If you suspect that you are not paid fairly, you have the right to seek help and take action to protect yourself and your financial interests. However, you would be wise to first understand if you are an exempt employee or non-exempt employee, and what your status means for your rights per the Fair Labor Standards Act.
Your status as exempt or non-exempt determines if you should get paid minimum wage and overtime. If you believe that your employer misclassified you, you would be wise to work with a lawyer familiar with your rights as a California employee. Even if you are unsure of your status, you always have the right to know your options.
The different types of employees
There are two different categories of employees, exempt and non-exempt. These categories determine if a worker has enforceable rights regarding certain aspects of his or her pay under the FLSA and other laws. The differences between these two different types of workers include:
- Exempt employees: An exempt employee does not have the protection of the FLSA. This means that he or she does not have a rightful claim to overtime pay. In order to fall into the category of an exempt employee, a person must make at least $23, 600 per year, earn a yearly salary and perform certain exempt job duties.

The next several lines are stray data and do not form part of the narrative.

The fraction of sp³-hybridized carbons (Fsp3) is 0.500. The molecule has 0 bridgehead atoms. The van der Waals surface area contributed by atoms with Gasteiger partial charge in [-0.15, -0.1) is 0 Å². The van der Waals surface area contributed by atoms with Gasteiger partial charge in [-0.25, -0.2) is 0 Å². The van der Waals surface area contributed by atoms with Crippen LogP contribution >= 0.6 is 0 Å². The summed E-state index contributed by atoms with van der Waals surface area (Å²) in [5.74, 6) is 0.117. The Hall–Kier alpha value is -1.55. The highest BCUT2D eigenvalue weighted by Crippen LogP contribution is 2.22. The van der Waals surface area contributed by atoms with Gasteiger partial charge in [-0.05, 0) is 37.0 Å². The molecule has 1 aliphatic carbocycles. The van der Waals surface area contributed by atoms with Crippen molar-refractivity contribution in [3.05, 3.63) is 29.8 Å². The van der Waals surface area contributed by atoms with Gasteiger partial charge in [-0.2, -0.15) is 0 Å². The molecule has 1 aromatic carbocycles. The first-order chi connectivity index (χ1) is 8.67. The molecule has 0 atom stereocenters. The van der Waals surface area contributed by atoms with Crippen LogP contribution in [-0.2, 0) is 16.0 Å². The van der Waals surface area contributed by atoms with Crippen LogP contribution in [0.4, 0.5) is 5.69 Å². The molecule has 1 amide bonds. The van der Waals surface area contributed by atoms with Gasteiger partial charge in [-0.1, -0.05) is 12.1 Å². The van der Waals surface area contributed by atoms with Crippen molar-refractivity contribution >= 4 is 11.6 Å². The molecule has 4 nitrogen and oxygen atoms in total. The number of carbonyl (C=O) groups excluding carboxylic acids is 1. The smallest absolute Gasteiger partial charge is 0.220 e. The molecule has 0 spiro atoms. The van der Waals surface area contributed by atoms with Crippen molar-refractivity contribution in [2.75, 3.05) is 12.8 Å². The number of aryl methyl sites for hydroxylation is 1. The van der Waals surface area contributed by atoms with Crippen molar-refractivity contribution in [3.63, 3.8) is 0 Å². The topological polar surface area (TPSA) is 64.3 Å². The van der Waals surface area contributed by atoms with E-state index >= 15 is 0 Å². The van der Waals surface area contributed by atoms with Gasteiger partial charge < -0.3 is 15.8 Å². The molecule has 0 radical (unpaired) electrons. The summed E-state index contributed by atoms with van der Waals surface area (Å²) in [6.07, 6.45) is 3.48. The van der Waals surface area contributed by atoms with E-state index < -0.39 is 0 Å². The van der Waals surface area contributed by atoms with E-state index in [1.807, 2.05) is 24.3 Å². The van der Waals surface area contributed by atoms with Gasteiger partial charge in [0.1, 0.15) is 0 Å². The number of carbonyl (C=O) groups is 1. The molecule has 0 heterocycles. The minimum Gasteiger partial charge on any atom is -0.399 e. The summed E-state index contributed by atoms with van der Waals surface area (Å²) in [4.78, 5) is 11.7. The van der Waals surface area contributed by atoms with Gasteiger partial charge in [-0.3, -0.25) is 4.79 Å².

- Non-exempt employees: Non-exempt employees must make at least minimum wage and should receive overtime for hours worked beyond the standard 40 per week. Overtime pay is time and a half per hour, and misclassification could be grounds for a FLSA claim.
Protecting yourself begins with a full understanding of your rights as either an exempt or a non-exempt employee. Any violation of your rights is grounds for legal action against your employer or other appropriate party.
The complexities of wage and hour disputes
Fighting for rightful pay and correct status as either an exempt or a non-exempt employee can be complicated. You have the right to wages you earned and the right to seek legal help for any violation of your rights as a worker. Whether you are certain you do not have the correct classification or you simply want to know more about your rights, you may seek a complete case evaluation with an experienced attorney.
Reaching out for experienced legal help can be the first step in securing your rightful pay and protecting your interests as a California employee.